Who needs audio/video Internet services when there is ffmpeg on Linux ?

So I joined ITWorx for eighteen days now, including weekends, and for the past two days I felt like I should have a special ringtone for my team lead. My mobile's ringtone is a builtin that is as old as the handset itself and I am not keen to do effort extracting it but it can be found on:

A few friends already liked it and asked me to send it to them but I always responded it is a builtin and I don't know how to extract it. Just now, a quick search on google using 'Sooth.aac' brought me to the link above.

Any how, let's get to the point. I usually watch NatGeo AbuDhabi and I wanted to have <NatGeo's Wild 2010 Preview> as a ringtone. Our TV set has horrible audio speakers, so I couldn't make head or tails of the preview except for the line saying "see what I see in the tree". With almost nothing from the lyrics, an English-language search on Google didn't help. So I searched in Arabic for موسيقى مملكة الغابة and I knew from Google's Ejabat that is a special recording by Viki Nova for Discovery Channel. With the artist's name at hand, things became really easier. Another search on Google using the string 'download viki nova discovery channel song' came with the comments on the preview as a youtube first result: http://www.youtube.com/all_comments?v=dr8DvDmzA6w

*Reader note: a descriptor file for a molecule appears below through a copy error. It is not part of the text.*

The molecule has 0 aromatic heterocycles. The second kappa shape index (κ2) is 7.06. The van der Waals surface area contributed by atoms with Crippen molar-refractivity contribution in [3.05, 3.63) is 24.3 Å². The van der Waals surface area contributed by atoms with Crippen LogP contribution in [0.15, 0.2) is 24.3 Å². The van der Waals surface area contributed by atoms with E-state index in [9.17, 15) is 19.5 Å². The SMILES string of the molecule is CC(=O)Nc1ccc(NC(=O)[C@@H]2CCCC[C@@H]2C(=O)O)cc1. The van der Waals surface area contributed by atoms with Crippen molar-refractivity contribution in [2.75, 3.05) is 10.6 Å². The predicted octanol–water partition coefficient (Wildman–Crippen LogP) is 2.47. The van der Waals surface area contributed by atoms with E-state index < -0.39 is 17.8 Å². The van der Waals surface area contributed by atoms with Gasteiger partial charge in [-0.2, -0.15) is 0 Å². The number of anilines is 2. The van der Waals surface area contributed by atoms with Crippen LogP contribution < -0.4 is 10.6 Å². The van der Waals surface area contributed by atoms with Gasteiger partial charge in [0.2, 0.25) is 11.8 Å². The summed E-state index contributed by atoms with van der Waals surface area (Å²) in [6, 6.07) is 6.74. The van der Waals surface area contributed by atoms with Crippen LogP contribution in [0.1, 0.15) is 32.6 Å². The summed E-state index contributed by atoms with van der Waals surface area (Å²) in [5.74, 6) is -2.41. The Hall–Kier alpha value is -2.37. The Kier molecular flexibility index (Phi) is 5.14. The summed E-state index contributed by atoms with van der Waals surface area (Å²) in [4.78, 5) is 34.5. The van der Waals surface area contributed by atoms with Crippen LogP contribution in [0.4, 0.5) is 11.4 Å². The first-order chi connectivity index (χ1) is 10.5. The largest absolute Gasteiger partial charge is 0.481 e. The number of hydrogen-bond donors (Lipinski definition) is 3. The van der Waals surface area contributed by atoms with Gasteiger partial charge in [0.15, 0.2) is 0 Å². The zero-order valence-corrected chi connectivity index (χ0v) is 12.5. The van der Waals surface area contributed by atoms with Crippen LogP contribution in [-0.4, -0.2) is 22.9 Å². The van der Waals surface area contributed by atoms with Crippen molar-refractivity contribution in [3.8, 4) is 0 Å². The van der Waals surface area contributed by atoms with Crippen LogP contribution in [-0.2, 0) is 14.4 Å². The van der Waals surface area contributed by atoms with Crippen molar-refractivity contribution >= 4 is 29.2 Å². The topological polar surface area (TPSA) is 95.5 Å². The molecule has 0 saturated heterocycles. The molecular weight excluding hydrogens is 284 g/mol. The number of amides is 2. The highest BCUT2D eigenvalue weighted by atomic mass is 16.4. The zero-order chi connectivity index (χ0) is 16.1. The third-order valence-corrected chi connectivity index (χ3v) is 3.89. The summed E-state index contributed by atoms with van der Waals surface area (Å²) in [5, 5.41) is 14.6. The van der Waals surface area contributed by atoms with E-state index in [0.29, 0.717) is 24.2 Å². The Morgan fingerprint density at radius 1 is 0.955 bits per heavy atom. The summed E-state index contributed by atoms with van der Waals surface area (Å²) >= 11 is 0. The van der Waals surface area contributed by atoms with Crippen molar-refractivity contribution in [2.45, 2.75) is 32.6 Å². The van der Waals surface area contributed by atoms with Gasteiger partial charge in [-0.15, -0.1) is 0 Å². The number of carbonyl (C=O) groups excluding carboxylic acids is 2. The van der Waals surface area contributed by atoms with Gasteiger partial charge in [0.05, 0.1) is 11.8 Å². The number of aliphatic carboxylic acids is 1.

Watching the preview on a Linux means the .FLV file is saved to /tmp/FlashBlahBlah. Yes! all videos you watch on YouTube itself, not on another website embedding from YouTube, are saved to /tmp/FlashSomething with uppercase 'F' in Flash. All what I needed then was to convert the video into .MP3, rather than .OGG, so that my mobile can handle it. A final search on google using 'convert video to mp3' displayed free internet services. It took me two websites when I realized that such services are lame. Both clogged with ads and failing to render the .MP3 in standard or high quality I knew I had to resort to my OS.

Fortunately Al Hamdu Lellah, I had ffmpeg already installed. Fired:
 # ffmpeg -i InputFile -vn -ab 256 OutputFile.mp3

I then changed ownership of the file to a regular user and sent it via bluetooth to my handset. If you are so lazy to install ffmpeg and check the manual pages, then I am glad to tell you that:
-vn ==> disable video recording
-ab ==> audio bitrate

Now my team lead has a special tone on my handset. That's all folks...


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